Predicted divorce decline rolls on

With the arrival of the 2017 American Community Survey data on IPUMS.org, I have updated my analysis of divorce trends (paper | media reports | data and code).

In the first version of the paper, based on data from 2008 to 2016, I wrote:

Because divorce rates have continued to fall for younger women, and because the risk profile for newly married couples has shifted toward more protective characteristics (such as higher education, older ages, and lower rates of higher-order marriages), it appears certain that – barring unforeseen changes – divorce rates will further decline in the coming years.

I don’t usually make predictions, but this one seemed safe. And now the 2017 data are consistent with what I anticipated: a sharp decline in divorce rates among those under age 45, and continued movement toward a more selective pattern in new marriages.

Here is the overall trend in divorces per 100 married women, 2008-2017, with and without the other variables in my model:

divtrend

With the 2017 data, the divorce rate has now fallen 21% since 2008. To show the annual changes by age, I made this heatmap style table, with shading for divorce rates, rows for years, columns for age, and the column widths proportional to the age distribution (so 15-19 is a sliver, and 50-54 is the widest). The last row shows the sharp drop in divorce rates for women under age 45 in 2017:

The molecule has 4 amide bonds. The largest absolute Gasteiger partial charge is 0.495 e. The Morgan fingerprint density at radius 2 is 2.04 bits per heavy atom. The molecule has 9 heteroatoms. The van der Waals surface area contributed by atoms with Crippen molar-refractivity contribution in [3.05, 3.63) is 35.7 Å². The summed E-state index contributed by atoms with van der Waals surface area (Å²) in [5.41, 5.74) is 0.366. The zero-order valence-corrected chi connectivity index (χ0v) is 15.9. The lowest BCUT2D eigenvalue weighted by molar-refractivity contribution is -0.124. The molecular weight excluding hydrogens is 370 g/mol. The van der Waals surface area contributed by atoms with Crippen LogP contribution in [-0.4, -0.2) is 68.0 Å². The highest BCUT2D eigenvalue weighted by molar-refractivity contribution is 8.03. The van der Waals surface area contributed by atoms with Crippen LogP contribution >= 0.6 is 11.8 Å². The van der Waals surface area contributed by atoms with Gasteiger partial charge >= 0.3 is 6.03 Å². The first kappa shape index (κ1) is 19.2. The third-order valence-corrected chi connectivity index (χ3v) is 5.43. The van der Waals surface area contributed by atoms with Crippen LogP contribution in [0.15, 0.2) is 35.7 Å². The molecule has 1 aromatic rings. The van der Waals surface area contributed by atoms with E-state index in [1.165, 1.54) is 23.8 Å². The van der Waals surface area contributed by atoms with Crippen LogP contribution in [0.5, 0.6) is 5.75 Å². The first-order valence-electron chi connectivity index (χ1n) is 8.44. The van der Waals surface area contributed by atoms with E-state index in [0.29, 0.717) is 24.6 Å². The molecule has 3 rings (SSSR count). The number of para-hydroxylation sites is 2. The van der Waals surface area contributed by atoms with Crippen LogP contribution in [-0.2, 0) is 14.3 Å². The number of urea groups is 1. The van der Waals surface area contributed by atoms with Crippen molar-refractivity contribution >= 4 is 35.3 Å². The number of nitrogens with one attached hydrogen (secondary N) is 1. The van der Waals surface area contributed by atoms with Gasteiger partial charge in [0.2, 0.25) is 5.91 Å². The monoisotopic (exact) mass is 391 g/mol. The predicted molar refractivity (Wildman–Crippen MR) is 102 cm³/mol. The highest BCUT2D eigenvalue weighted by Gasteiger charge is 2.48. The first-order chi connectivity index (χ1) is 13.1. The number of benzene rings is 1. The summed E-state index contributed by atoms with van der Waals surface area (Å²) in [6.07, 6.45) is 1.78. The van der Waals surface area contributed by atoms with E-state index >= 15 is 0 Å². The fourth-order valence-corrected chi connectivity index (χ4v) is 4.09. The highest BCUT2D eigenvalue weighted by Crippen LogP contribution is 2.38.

2008-2017 divorce marriage.xlsx

To peek into the future a little more, I also made a divorce protective-factor scale, which looks just at newlywed couples in each year, and gives them one point for each spouse that is age 30 or more, White or Hispanic, has BA or higher education, is in a first marriage, and a point if the woman has no own children in the home at the time of the survey. So it ranges from 0 to 9. (I’m not saying these factors have equal importance, but they are all associated with lower odds of divorce.) The gist of it is new marriages increasingly have characteristics conducive to low divorce rates. In 2008 41% of couples had a score of 5 or more, and in 2017 it’s 50%.

mdpf

So divorce rates will probably continue to fall for a while.

4 Comments

Filed under Research reports

4 responses to “Predicted divorce decline rolls on

  1. Chris W

    Hey Phil, do you know if the ACS provides info redivorce rates?

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    • Not sure what that term means. ACS has marriage order, so you know how many times people have been married. But you don’t know how their previous marriages ended, so you don’t know if they have been divorced more than once, or widowed in a previous marriage.

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  2. Pingback: Decadally-biased marriage recall in the American Community Survey | Family Inequality

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